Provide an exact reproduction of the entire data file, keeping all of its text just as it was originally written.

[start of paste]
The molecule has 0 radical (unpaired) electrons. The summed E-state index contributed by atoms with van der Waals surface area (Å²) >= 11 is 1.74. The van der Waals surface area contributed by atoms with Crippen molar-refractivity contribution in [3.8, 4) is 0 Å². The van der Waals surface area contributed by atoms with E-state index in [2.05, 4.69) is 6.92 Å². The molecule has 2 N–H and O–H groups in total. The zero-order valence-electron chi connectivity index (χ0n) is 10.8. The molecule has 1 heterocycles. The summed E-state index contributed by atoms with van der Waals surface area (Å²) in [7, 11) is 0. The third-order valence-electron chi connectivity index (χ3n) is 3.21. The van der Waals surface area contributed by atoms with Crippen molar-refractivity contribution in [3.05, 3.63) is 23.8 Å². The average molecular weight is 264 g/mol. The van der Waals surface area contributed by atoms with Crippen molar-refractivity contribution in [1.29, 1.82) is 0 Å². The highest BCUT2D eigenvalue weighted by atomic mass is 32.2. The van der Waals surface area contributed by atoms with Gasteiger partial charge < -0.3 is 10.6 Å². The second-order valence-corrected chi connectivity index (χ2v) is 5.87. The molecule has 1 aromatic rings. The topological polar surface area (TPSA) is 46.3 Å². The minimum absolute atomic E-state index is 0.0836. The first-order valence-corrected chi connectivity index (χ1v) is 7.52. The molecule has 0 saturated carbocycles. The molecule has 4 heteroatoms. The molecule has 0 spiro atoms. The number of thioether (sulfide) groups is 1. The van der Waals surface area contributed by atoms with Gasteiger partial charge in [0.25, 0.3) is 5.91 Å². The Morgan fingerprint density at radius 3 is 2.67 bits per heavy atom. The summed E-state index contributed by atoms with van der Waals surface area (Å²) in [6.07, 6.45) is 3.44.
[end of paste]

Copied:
The molecule has 0 radical (unpaired) electrons. The summed E-state index contributed by atoms with van der Waals surface area (Å²) >= 11 is 1.74. The van der Waals surface area contributed by atoms with Crippen molar-refractivity contribution in [3.8, 4) is 0 Å². The van der Waals surface area contributed by atoms with E-state index in [2.05, 4.69) is 6.92 Å². The molecule has 2 N–H and O–H groups in total. The zero-order valence-electron chi connectivity index (χ0n) is 10.8. The molecule has 1 heterocycles. The summed E-state index contributed by atoms with van der Waals surface area (Å²) in [7, 11) is 0. The third-order valence-electron chi connectivity index (χ3n) is 3.21. The van der Waals surface area contributed by atoms with Crippen molar-refractivity contribution in [3.05, 3.63) is 23.8 Å². The average molecular weight is 264 g/mol. The van der Waals surface area contributed by atoms with Crippen molar-refractivity contribution in [1.29, 1.82) is 0 Å². The highest BCUT2D eigenvalue weighted by atomic mass is 32.2. The van der Waals surface area contributed by atoms with Gasteiger partial charge < -0.3 is 10.6 Å². The second-order valence-corrected chi connectivity index (χ2v) is 5.87. The molecule has 1 aromatic rings. The topological polar surface area (TPSA) is 46.3 Å². The minimum absolute atomic E-state index is 0.0836. The first-order valence-corrected chi connectivity index (χ1v) is 7.52. The molecule has 0 saturated carbocycles. The molecule has 4 heteroatoms. The molecule has 0 spiro atoms. The number of thioether (sulfide) groups is 1. The van der Waals surface area contributed by atoms with Gasteiger partial charge in [0.25, 0.3) is 5.91 Å². The Morgan fingerprint density at radius 3 is 2.67 bits per heavy atom. The summed E-state index contributed by atoms with van der Waals surface area (Å²) in [6.07, 6.45) is 3.44.